And we went on a field trip to Devon. Here I saw the expanse of Milky Way for the first time, un-obscured by light. I saw glowworms glowing as we walked down to a beach for a bonfire. I did line transects across sand dunes and by a lake, and a quadrat study on top of Dartmoor. (You can download information on Quadrat Studies here) Dartmoor was a wet day, a goodly hike in our wellie boots, with us dodging cowpats (with fungus growing in them) all the way. It was cold, tiring, and fun! We identified local flora and fauna and drew from our microscopes… and I loved it! That year I was supposed to collect flowers to make a flower collection… and I spent hours walking around doing it… only to find my collection went mouldy!

I quit college later to come to the States. Since I have been here, I have started my own flower collection of local flora. I have made it my business to learn the names of the birds and trees that are no longer as familiar to me as the ones from back home.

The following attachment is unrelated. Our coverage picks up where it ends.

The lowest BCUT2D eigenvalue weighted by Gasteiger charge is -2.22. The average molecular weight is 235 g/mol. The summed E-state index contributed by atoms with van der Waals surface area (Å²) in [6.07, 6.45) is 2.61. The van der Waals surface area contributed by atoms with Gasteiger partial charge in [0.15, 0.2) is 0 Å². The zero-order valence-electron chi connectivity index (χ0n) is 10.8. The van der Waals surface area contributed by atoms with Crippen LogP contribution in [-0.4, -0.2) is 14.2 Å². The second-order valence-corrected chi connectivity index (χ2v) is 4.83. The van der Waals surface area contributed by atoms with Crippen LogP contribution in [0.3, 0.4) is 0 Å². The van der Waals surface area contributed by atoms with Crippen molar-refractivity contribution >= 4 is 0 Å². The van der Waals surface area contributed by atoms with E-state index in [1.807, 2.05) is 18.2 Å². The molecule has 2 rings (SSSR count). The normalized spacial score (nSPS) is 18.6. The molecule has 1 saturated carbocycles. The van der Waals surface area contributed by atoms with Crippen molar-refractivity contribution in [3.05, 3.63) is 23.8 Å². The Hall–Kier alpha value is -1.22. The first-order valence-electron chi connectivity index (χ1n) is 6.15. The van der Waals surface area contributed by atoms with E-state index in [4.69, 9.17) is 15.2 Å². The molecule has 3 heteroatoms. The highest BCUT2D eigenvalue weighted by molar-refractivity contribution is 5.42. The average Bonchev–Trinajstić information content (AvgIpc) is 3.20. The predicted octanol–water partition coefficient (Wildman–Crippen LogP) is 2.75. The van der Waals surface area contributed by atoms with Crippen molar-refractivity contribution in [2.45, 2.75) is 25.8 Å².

I have started growing my own herbs and vegetables, as well as various garden plants… and I have spent time in teaching my son and daughter these things too. We set up a bird feeder (and would still have it up if the squirrel hadn’t broken it) and learned the identity of the birds that visit. Just this morning, I was reminded why I let so many of my plants go to seed… for there on my motherwort, sat a flock of goldfinches… at least 6! Humming around my son’s gladioli was a hummingbird. Buzzing through the air were the various dragonflies around… Gradually I am learning the identity of all these strange creatures here in Virginia… the groundhogs, the opossums, skunks and raccoons… all animals I had heard of, but never seen until I came here! And now I remember why, I wanted my son and daughter to be comfortable in nature. For though I rarely climbed trees, and though I never built a fort, I did get to have nature play, and I did get to enjoy myself in the great outdoors.

For the Love of Nature... Part I

A recent reading of the book Last Child in the Woods by Richard Louv, brought some interesting questions to mind.

I was asked what I did as a child, in nature. Truth be told, I did not think I had done much (especially when compared with the other ladies in the group) but when I thought about it harder, I realized I had done more than I thought.